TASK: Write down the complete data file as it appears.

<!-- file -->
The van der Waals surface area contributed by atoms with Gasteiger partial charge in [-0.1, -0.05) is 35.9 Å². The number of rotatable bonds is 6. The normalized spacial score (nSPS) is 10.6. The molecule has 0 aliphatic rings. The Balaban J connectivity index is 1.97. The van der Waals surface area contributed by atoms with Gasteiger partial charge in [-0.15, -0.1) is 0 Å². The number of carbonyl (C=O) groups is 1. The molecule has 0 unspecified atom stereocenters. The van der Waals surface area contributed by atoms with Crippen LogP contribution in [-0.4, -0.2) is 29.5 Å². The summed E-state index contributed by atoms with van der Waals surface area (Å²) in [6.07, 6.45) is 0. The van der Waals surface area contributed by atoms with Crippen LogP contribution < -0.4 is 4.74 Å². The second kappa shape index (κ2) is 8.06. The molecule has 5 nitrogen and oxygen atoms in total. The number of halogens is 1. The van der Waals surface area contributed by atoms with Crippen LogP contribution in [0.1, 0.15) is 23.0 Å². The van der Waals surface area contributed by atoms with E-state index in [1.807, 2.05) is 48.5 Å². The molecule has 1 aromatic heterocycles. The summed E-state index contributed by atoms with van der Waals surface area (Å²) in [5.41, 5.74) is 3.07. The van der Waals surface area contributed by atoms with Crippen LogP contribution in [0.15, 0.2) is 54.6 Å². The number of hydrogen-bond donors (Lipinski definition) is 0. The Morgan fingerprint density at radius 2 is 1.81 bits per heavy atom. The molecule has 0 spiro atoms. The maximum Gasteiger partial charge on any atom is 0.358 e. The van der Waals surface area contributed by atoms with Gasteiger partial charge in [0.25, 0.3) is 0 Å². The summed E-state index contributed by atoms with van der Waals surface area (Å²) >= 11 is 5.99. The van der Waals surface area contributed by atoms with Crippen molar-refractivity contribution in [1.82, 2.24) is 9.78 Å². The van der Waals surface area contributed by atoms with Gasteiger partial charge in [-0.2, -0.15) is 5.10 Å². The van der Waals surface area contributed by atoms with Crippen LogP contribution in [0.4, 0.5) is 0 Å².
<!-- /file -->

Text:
The van der Waals surface area contributed by atoms with Gasteiger partial charge in [-0.1, -0.05) is 35.9 Å². The number of rotatable bonds is 6. The normalized spacial score (nSPS) is 10.6. The molecule has 0 aliphatic rings. The Balaban J connectivity index is 1.97. The van der Waals surface area contributed by atoms with Gasteiger partial charge in [-0.15, -0.1) is 0 Å². The number of carbonyl (C=O) groups is 1. The molecule has 0 unspecified atom stereocenters. The van der Waals surface area contributed by atoms with Crippen LogP contribution in [-0.4, -0.2) is 29.5 Å². The summed E-state index contributed by atoms with van der Waals surface area (Å²) in [6.07, 6.45) is 0. The van der Waals surface area contributed by atoms with Crippen LogP contribution < -0.4 is 4.74 Å². The second kappa shape index (κ2) is 8.06. The molecule has 5 nitrogen and oxygen atoms in total. The number of halogens is 1. The van der Waals surface area contributed by atoms with Crippen LogP contribution in [0.1, 0.15) is 23.0 Å². The van der Waals surface area contributed by atoms with E-state index in [1.807, 2.05) is 48.5 Å². The molecule has 1 aromatic heterocycles. The summed E-state index contributed by atoms with van der Waals surface area (Å²) in [5.41, 5.74) is 3.07. The van der Waals surface area contributed by atoms with Crippen LogP contribution in [0.15, 0.2) is 54.6 Å². The number of hydrogen-bond donors (Lipinski definition) is 0. The Morgan fingerprint density at radius 2 is 1.81 bits per heavy atom. The molecule has 0 spiro atoms. The maximum Gasteiger partial charge on any atom is 0.358 e. The van der Waals surface area contributed by atoms with Gasteiger partial charge in [0.25, 0.3) is 0 Å². The summed E-state index contributed by atoms with van der Waals surface area (Å²) >= 11 is 5.99. The van der Waals surface area contributed by atoms with Crippen molar-refractivity contribution in [1.82, 2.24) is 9.78 Å². The van der Waals surface area contributed by atoms with Gasteiger partial charge in [-0.2, -0.15) is 5.10 Å². The van der Waals surface area contributed by atoms with Crippen LogP contribution in [0.4, 0.5) is 0 Å².